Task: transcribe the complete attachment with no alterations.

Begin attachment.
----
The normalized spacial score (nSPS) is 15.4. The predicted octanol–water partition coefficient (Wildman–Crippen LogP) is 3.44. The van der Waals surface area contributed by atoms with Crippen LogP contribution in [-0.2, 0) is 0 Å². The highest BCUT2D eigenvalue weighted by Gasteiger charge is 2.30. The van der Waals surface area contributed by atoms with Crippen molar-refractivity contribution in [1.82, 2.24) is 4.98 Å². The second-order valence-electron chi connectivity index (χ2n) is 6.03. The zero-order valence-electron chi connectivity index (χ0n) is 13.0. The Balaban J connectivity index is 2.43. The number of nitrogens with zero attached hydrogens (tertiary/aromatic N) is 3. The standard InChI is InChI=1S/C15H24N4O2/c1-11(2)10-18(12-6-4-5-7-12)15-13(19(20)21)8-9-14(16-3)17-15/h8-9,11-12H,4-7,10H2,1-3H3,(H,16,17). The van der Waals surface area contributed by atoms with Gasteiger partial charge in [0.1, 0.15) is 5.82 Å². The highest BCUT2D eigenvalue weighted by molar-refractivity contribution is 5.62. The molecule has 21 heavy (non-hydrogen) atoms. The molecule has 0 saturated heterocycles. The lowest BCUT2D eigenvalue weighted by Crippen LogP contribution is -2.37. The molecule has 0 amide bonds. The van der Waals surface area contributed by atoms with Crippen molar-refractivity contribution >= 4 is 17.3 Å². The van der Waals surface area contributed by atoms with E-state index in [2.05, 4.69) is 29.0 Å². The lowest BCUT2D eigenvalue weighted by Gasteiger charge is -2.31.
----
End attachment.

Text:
The normalized spacial score (nSPS) is 15.4. The predicted octanol–water partition coefficient (Wildman–Crippen LogP) is 3.44. The van der Waals surface area contributed by atoms with Crippen LogP contribution in [-0.2, 0) is 0 Å². The highest BCUT2D eigenvalue weighted by Gasteiger charge is 2.30. The van der Waals surface area contributed by atoms with Crippen molar-refractivity contribution in [1.82, 2.24) is 4.98 Å². The second-order valence-electron chi connectivity index (χ2n) is 6.03. The zero-order valence-electron chi connectivity index (χ0n) is 13.0. The Balaban J connectivity index is 2.43. The number of nitrogens with zero attached hydrogens (tertiary/aromatic N) is 3. The standard InChI is InChI=1S/C15H24N4O2/c1-11(2)10-18(12-6-4-5-7-12)15-13(19(20)21)8-9-14(16-3)17-15/h8-9,11-12H,4-7,10H2,1-3H3,(H,16,17). The van der Waals surface area contributed by atoms with Gasteiger partial charge in [0.1, 0.15) is 5.82 Å². The highest BCUT2D eigenvalue weighted by molar-refractivity contribution is 5.62. The molecule has 21 heavy (non-hydrogen) atoms. The molecule has 0 saturated heterocycles. The lowest BCUT2D eigenvalue weighted by Crippen LogP contribution is -2.37. The molecule has 0 amide bonds. The van der Waals surface area contributed by atoms with Crippen molar-refractivity contribution >= 4 is 17.3 Å². The van der Waals surface area contributed by atoms with E-state index in [2.05, 4.69) is 29.0 Å². The lowest BCUT2D eigenvalue weighted by Gasteiger charge is -2.31.